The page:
The similarities between music and stocks: our Q&A with a professional guitarist

Meet Mike DiBari. Or also known as @TradingLicks. He’s a professional guitarist in Cambridge, MA home to Harvard and MIT. He shreds any stage he steps on. Jazz, funk, blues, he jams. There’s more to this story, too. You won’t meet many people like DiBari. He’s also a trader. And he’s even developed his own trading indicator called the TVO System. The stock market is filled with interesting people and in this quick interview DiBari shows us how music and stocks connect.

What similarities do you see between the stock market and music?

Markets are like music in that by nature they have a predictable ebb and flow. For example, the 4 stages of a stock market cycle (optimism, euphoria, hope and despair), circle around much like the common verse/chorus/verse/bridge/chorus form in many musical compositions. Understanding the predictable nature of music makes learning how to play it much easier and the same goes for the stock market.

Also becoming a great musician requires a lot of time and patience, and there are many hours of practicing (in the “woodshed” so to speak) before you can expect to perform well in front of an audience. When I set out to design a trading strategy, I follow the same methodology. You need to put many hours into studying and backtesting before you can expect any method to perform well for you.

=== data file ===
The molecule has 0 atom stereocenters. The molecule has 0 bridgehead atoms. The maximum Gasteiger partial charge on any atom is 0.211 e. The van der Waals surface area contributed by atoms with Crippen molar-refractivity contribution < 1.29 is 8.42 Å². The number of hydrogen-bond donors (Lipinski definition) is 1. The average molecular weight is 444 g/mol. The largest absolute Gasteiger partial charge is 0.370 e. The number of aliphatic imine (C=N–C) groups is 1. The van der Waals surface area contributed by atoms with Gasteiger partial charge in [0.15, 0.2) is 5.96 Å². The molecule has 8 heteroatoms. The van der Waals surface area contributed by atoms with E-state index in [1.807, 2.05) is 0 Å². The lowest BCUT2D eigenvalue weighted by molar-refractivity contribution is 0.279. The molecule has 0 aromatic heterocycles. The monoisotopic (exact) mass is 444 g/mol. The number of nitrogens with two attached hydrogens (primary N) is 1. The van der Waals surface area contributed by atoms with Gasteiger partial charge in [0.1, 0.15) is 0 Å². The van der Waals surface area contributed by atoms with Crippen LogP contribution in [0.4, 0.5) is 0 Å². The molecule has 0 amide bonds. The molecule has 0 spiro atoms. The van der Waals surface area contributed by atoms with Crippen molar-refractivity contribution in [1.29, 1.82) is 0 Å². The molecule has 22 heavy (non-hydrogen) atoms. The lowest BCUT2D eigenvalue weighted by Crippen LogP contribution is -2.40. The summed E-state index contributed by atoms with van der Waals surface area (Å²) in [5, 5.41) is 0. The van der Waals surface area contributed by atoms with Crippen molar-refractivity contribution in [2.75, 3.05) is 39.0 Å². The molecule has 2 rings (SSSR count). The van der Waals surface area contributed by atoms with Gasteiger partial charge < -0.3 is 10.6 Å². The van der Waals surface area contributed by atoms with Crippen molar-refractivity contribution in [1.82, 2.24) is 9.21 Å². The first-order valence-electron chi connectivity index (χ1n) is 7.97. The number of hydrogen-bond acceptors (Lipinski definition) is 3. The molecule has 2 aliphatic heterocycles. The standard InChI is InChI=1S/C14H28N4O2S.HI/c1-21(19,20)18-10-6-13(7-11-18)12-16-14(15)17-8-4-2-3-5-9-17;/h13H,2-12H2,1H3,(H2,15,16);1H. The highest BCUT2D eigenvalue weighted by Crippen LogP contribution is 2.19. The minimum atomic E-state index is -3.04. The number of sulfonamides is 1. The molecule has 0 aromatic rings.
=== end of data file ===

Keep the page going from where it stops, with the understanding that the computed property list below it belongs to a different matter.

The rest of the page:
What is your favorite genre to play on the guitar? Do you have a favorite song?

Blues is my favorite, but I also enjoy traditional swing and bebop jazz. What makes all those styles so fun for me to play is that I get to improvise. It’s a risky business sometimes, but nothing beats the thrill of performing on stage, not knowing exactly what you’re going to play next, and then hitting it just right. I also grew up with rock music, playing stuff by The Stones, The Who and Led Zeppelin, and even ventured into punk and alternative rock at one point. A band I was in once played a club in Boston on the same bill as the Smashing Pumpkins (they were a new band at the time and they actually opened up for us).

There are so many incredible songs on my list, but if I had to choose, my favorite would be “We Can Work It Out” by The Beatles. The genius of the Lennon/McCartney collaboration is at it’s best on that one. The Fab Four is still my biggest inspiration next to Freddie King and T-Bone Walker on the guitar.